Gerald Brockhurst: A Private Collection
February 1–28, 2018
Fine Art Society, London
In London, the Fine Art Society is set to present an exhibition of etchings and lithographs by the British-American artist Gerald Brockhurst (1890–1978). Created between 1920 and 1945, the 50 works in this private collection cover the artist’s entire printmaking practice; all are illustrated in the accompanying catalogue.
Born in Birmingham, England, in 1890, Brockhurst showed signs of artistic promise while very young: the headmaster of the Birmingham School of Art even announced that he had discovered “a young Botticelli.” It was there that the boy encountered the work of the 19th-century Pre-Raphaelite painters who, along with Italian Renaissance masters, would inspire the formation of his own style.
Brockhurst ultimately became one of London’s most successful portrait painters, but he was also an accomplished draftsman and etcher. At a time when the market for contemporary etching was growing, he quickly mastered this technique and published his first examples in 1920. Translating his imagery from oil to ink, he produced exceptionally detailed portraits and figure studies, in opposition to the contemporary taste for landscapes and cityscapes.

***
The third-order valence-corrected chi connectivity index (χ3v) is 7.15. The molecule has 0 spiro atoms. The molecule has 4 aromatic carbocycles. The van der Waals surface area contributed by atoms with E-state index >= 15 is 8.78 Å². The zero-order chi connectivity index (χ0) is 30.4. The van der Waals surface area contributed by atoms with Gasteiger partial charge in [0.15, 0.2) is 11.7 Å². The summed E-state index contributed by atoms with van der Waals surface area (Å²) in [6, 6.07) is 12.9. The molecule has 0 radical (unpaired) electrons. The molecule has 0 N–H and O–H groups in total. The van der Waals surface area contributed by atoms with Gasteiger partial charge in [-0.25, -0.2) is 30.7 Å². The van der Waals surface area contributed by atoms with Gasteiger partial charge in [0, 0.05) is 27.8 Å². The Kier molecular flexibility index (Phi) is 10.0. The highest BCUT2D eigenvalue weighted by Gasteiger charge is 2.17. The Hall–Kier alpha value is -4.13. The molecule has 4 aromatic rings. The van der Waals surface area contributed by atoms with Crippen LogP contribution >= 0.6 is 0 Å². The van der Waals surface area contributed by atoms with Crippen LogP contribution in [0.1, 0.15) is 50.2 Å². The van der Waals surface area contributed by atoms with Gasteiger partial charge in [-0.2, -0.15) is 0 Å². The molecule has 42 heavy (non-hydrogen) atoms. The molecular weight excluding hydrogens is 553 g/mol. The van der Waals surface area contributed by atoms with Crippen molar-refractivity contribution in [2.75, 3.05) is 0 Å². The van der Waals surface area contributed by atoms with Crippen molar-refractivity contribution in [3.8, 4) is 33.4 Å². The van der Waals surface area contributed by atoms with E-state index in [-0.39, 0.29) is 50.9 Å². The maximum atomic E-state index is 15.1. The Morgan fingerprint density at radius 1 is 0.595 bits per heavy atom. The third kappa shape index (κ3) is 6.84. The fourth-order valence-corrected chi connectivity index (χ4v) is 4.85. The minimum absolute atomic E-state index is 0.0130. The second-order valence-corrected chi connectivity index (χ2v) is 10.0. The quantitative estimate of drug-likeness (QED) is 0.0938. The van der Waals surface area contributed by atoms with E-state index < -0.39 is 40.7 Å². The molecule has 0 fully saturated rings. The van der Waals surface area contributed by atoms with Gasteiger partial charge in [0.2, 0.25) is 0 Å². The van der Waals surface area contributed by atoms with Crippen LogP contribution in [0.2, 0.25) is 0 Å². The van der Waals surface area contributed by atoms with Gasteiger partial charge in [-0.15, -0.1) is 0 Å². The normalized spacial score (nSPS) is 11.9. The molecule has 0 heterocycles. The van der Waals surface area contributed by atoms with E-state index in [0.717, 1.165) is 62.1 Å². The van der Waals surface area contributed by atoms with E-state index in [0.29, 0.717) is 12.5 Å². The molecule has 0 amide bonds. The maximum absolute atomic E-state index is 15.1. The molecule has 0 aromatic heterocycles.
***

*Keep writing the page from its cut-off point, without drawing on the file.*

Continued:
Brockhurst’s uncompromisingly truthful portraits are very much a product of their time: from the careful depiction of women’s fashion, makeup, and hairstyles (his subjects included the Duchess of Windsor, Marlene Dietrich, and the actress Merle Oberon) to the powerful posture and expensive suits of such American male sitters such as J. Paul Getty and Jacob Burns.
If Brockhurst had a long list of cosmopolitan sitters to paint, the primary models for his etchings were his first and second wives. The first, Anaïs Mélisande Folin, patiently posed for dozens of images yet, out of 20 portrayals of her included in this exhibition, only one bears her name, Mélisande.
Brockhurst’s second wife was Kathleen Woodward, a young model at the Royal Academy of Arts, whom he renamed Dorette. She became a fixture of Brockhurst’s paintings and prints, of which Adolescence (1932) is widely considered his masterpiece. The largest etching in the exhibition, it presents her admiring her own nude reflection in the mirror. This charged depiction of teenage anxieties is as much a psychological portrait as a physical one. It is also a work of extreme technical mastery, where objects, surfaces, lights, and shades are beautifully captured.